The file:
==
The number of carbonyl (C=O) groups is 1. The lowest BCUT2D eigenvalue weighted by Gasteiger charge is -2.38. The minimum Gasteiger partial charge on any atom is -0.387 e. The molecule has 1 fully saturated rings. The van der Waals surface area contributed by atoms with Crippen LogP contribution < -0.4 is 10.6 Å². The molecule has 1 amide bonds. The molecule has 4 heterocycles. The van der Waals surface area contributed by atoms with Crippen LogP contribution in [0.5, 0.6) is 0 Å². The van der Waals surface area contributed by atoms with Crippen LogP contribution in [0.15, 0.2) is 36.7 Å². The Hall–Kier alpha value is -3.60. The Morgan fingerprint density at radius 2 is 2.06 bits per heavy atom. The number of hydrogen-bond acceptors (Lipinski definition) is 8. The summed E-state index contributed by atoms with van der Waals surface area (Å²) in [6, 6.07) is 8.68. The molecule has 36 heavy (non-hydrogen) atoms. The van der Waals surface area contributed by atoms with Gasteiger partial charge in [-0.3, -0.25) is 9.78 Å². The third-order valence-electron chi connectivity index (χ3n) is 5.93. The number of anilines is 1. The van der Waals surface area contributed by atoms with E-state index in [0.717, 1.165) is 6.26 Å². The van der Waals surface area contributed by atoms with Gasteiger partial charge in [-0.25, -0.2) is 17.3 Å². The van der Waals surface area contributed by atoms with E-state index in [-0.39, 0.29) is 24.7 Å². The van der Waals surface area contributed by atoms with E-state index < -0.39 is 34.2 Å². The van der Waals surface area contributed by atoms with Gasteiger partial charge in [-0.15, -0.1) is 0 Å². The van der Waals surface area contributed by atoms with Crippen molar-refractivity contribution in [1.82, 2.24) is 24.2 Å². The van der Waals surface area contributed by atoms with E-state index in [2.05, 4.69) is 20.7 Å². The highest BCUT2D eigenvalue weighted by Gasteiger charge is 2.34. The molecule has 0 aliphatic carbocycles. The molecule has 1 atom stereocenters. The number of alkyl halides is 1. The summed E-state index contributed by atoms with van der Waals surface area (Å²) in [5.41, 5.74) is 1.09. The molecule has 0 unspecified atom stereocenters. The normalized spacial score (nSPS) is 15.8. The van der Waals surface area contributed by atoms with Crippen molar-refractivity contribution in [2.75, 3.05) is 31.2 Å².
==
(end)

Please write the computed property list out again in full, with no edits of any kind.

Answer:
The number of carbonyl (C=O) groups is 1. The lowest BCUT2D eigenvalue weighted by Gasteiger charge is -2.38. The minimum Gasteiger partial charge on any atom is -0.387 e. The molecule has 1 fully saturated rings. The van der Waals surface area contributed by atoms with Crippen LogP contribution < -0.4 is 10.6 Å². The molecule has 1 amide bonds. The molecule has 4 heterocycles. The van der Waals surface area contributed by atoms with Crippen LogP contribution in [0.5, 0.6) is 0 Å². The van der Waals surface area contributed by atoms with Crippen LogP contribution in [0.15, 0.2) is 36.7 Å². The Hall–Kier alpha value is -3.60. The Morgan fingerprint density at radius 2 is 2.06 bits per heavy atom. The number of hydrogen-bond acceptors (Lipinski definition) is 8. The summed E-state index contributed by atoms with van der Waals surface area (Å²) in [6, 6.07) is 8.68. The molecule has 36 heavy (non-hydrogen) atoms. The van der Waals surface area contributed by atoms with Gasteiger partial charge in [-0.3, -0.25) is 9.78 Å². The third-order valence-electron chi connectivity index (χ3n) is 5.93. The number of anilines is 1. The van der Waals surface area contributed by atoms with E-state index in [0.717, 1.165) is 6.26 Å². The van der Waals surface area contributed by atoms with Gasteiger partial charge in [-0.25, -0.2) is 17.3 Å². The van der Waals surface area contributed by atoms with E-state index in [-0.39, 0.29) is 24.7 Å². The van der Waals surface area contributed by atoms with E-state index < -0.39 is 34.2 Å². The van der Waals surface area contributed by atoms with Gasteiger partial charge in [-0.15, -0.1) is 0 Å². The van der Waals surface area contributed by atoms with Crippen molar-refractivity contribution in [1.82, 2.24) is 24.2 Å². The van der Waals surface area contributed by atoms with E-state index in [2.05, 4.69) is 20.7 Å². The highest BCUT2D eigenvalue weighted by Gasteiger charge is 2.34. The molecule has 0 aliphatic carbocycles. The molecule has 1 atom stereocenters. The number of alkyl halides is 1. The summed E-state index contributed by atoms with van der Waals surface area (Å²) in [5.41, 5.74) is 1.09. The molecule has 0 unspecified atom stereocenters. The normalized spacial score (nSPS) is 15.8. The van der Waals surface area contributed by atoms with Crippen molar-refractivity contribution in [2.75, 3.05) is 31.2 Å².